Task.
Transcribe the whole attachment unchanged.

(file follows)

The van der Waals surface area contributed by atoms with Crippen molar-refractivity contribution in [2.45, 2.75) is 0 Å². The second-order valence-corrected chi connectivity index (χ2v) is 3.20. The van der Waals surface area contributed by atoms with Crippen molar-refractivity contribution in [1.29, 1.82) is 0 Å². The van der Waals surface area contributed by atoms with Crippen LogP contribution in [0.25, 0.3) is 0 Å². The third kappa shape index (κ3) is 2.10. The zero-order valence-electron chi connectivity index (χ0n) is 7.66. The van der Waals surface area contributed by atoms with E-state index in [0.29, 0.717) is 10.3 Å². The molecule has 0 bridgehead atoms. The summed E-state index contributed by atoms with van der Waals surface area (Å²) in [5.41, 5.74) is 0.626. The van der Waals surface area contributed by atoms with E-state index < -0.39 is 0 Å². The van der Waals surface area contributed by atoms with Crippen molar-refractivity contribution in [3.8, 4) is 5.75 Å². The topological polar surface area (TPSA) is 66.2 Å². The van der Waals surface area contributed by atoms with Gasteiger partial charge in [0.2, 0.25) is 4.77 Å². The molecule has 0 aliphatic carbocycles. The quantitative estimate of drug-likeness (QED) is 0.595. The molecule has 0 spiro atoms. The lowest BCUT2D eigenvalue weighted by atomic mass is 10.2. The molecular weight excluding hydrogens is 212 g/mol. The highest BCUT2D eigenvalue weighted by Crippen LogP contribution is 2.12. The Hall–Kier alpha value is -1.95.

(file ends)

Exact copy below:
The van der Waals surface area contributed by atoms with Crippen molar-refractivity contribution in [2.45, 2.75) is 0 Å². The second-order valence-corrected chi connectivity index (χ2v) is 3.20. The van der Waals surface area contributed by atoms with Crippen molar-refractivity contribution in [1.29, 1.82) is 0 Å². The van der Waals surface area contributed by atoms with Crippen LogP contribution in [0.25, 0.3) is 0 Å². The third kappa shape index (κ3) is 2.10. The zero-order valence-electron chi connectivity index (χ0n) is 7.66. The van der Waals surface area contributed by atoms with E-state index in [0.29, 0.717) is 10.3 Å². The molecule has 0 bridgehead atoms. The summed E-state index contributed by atoms with van der Waals surface area (Å²) in [5.41, 5.74) is 0.626. The van der Waals surface area contributed by atoms with E-state index < -0.39 is 0 Å². The van der Waals surface area contributed by atoms with Crippen molar-refractivity contribution in [3.8, 4) is 5.75 Å². The topological polar surface area (TPSA) is 66.2 Å². The van der Waals surface area contributed by atoms with Gasteiger partial charge in [0.2, 0.25) is 4.77 Å². The molecule has 0 aliphatic carbocycles. The quantitative estimate of drug-likeness (QED) is 0.595. The molecule has 0 spiro atoms. The lowest BCUT2D eigenvalue weighted by atomic mass is 10.2. The molecular weight excluding hydrogens is 212 g/mol. The highest BCUT2D eigenvalue weighted by Crippen LogP contribution is 2.12. The Hall–Kier alpha value is -1.95.